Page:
The “unique” opportunity to manage England’s soccer team means the search for Fabio Capello’s replacement won’t be hindered by competition from Chelsea, Football Association chairman David Bernstein said.
The London club is seeking a new manager after billionaire owner Roman Abramovich fired Andre Villas-Boas after eight months two days ago, raising the prospect of Chelsea and the F.A. going for the same candidate following Capello’s resignation last month.
“This position is so unique that the right person would want to do it on a sensible basis and for the right reasons,” Bernstein told reporters in London yesterday. “It is a very fluid situation, I am not sure if (other clubs searching for managers) helps or hinders. It depends on how the cards fall.”
Tottenham’s Harry Redknapp is the bookmakers’ favorite to replace Capello, who quit after disagreeing with the governing body’s decision to strip Chelsea’s John Terry of the national team captaincy. Spurs are in third place in the Premier League and pushing for automatic qualification for Europe’s elite Champions League next season.
The four-man Club England board, which is responsible for selecting the new manager, is working toward making an appointment by early May, Bernstein said. The European Championship, where England is grouped with co-host Ukraine, Sweden and France, starts June 8.
“At the last board meeting we agreed our intent would be to make a recommendation of one person to the F.A. board,” Bernstein said. “We have now arrived at a number of target names. I would call it a flexible target list because it’s not absolutely fixed in stone and we will react to events depending how events unfold.”
Although the F.A. expects to hire a new England manager at the end of the domestic season, there remains a possibility of an earlier appointment “if certain things fell into place,” Bernstein said, adding that the process won’t be rushed.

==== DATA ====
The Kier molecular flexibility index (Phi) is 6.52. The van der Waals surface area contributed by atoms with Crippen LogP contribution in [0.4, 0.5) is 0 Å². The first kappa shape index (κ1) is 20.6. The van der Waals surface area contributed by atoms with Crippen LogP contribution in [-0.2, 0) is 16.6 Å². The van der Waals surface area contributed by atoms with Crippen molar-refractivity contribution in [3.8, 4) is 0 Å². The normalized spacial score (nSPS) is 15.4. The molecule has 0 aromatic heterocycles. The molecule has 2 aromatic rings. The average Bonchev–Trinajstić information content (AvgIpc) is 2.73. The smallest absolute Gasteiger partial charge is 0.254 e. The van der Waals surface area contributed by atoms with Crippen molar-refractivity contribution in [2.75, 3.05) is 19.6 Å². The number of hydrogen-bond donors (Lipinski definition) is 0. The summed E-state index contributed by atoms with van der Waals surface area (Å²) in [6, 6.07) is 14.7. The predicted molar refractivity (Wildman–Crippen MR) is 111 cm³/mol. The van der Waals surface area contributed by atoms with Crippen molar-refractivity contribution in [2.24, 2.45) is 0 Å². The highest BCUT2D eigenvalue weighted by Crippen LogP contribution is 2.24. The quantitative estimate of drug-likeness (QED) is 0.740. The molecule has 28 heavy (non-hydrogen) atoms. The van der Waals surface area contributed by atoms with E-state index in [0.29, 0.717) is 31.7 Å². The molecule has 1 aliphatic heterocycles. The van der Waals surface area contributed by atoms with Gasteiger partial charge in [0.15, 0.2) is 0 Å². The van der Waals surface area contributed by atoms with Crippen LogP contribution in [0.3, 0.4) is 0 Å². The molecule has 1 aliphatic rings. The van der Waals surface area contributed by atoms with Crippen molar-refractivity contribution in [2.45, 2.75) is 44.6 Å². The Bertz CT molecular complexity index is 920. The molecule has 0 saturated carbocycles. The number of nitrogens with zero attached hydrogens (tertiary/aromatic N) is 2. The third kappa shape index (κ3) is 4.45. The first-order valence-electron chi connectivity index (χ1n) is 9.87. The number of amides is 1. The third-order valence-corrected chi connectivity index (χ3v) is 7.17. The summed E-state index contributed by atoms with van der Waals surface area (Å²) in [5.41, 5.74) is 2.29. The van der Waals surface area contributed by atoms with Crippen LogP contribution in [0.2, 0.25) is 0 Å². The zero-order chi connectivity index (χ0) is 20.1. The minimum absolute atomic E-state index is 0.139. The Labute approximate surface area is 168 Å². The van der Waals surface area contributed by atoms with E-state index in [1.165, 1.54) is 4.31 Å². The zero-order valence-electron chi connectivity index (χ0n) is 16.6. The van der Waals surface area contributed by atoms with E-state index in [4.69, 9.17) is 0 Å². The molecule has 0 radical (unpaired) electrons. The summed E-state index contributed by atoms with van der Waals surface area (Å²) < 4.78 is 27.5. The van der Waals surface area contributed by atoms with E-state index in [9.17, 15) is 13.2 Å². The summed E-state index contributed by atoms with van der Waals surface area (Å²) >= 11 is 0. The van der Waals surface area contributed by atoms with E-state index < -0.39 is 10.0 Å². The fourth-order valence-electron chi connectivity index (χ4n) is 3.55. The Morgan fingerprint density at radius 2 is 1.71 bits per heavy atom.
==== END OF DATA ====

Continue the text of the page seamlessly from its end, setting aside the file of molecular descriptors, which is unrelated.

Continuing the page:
“We are treating this with the greatest urgency and under no circumstances should our taking time over this be taken as anything other than dealing with it professionally,” he said.
The F.A.’s next step is to narrow its target list by excluding those who may not be interested in one of the most high-profile national coaching jobs. Officials have spoken to soccer industry contacts about potential candidates, though haven’t sought the opinions of current players.
“We don’t want to disrupt the season of the clubs,” Bernstein said. “Most of the people we are looking at are in positions and whatever we do we ought to try and do it in a way which enables clubs to finish their season with the minimum of disruption.”
The governing body has said the possibility remains that there won’t be a permanent manager in place until after the 16- team European Championship finishes on July 1.
Stuart Pearce, England’s under-21 manager, led the senior team in its 3-2 home loss to the Netherlands last week. The former England defender has said he’s willing to do the job on a temporary basis at Euro 2012.
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